A young teen at a Hawaiian military school near the end of World War II contemplates his future in Fernandez’s (Kaua’i Kids in Peace and War, 2013, etc.) autobiographical series.
After retiring in California, Fernandez’s father sent his 14-year-old, Hawaii-born son to military school in Honolulu. It was 1944, when the world was still at war. But even once the war was over, Hawaii remained at unrest: a labor union—on hold due to implementation of martial law—launched a workers’ strike, while a tsunami hit Kauai and Hilo. Fernandez, who’d experienced racism in Hawaii, toured the mainland U.S. with his family and found a nation with unbridled prejudices and discrimination. His father wanted him to study to be a lawyer, leaving Fernandez, who feared Hawaiians might have no future in their homeland, to consider his options. The author’s memoir is a riveting account of his experience in a world in disarray, both during and after the war. WWII is aptly displayed, particularly the pervasive fear of nuclear weapons as well as the worry of communists infiltrating America. But what makes the grandest impression is the more personal side of the narrative. Fernandez, for example, is Portuguese-Hawaiian, but his brown skin and surname lead some to mistake him for a Mexican, mistreating him accordingly. Similarly, his family witnessed a hotel clerk reject service for a Jewish couple after seeing the man’s last name. In Tennessee, Fernandez had to stop and think about which of the segregated restrooms he could use, while the situation in Mexico proved equally appalling: just the lighter-skinned citizens, it seems, had jobs or money. Particularly regaling are Fernandez’s descriptions of beaches surrounded by barbed-wire fences and fishing near the shore. Readers will be especially intrigued by events that brought Fernandez to his transformative decision to attend Stanford University.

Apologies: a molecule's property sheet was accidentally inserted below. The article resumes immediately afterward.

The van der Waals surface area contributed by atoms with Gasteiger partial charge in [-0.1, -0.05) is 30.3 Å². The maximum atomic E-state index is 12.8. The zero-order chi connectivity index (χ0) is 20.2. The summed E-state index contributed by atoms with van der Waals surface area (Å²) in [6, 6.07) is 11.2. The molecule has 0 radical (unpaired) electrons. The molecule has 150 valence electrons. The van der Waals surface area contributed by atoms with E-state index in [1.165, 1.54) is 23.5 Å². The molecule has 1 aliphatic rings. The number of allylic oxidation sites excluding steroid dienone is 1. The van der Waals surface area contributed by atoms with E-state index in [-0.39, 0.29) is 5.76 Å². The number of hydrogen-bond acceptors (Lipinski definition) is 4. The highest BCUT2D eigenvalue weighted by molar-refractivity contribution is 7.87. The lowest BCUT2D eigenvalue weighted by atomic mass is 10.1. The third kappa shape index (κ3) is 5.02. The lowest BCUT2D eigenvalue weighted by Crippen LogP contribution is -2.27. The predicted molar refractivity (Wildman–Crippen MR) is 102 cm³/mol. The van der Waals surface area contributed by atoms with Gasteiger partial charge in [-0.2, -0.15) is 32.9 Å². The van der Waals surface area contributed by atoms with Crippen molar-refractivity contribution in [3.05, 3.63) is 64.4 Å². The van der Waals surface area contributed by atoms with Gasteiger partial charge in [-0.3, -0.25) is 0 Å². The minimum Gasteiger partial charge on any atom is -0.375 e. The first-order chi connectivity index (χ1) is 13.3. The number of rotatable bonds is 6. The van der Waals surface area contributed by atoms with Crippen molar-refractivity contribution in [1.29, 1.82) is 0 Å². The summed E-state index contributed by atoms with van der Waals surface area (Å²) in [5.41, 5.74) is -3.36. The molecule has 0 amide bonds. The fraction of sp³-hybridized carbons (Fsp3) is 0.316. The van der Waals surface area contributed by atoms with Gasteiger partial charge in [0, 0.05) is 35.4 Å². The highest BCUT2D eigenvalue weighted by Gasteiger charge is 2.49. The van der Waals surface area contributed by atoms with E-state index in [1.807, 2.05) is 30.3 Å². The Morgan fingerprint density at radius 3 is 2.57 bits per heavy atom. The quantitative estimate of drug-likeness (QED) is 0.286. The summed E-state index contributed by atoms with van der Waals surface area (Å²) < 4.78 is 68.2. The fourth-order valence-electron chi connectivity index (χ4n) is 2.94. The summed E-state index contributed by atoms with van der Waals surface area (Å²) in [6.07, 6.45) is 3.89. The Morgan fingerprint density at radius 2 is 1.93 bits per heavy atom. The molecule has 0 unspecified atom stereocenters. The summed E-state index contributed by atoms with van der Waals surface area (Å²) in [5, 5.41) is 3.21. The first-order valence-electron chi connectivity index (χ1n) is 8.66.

Engrossing and identifiable.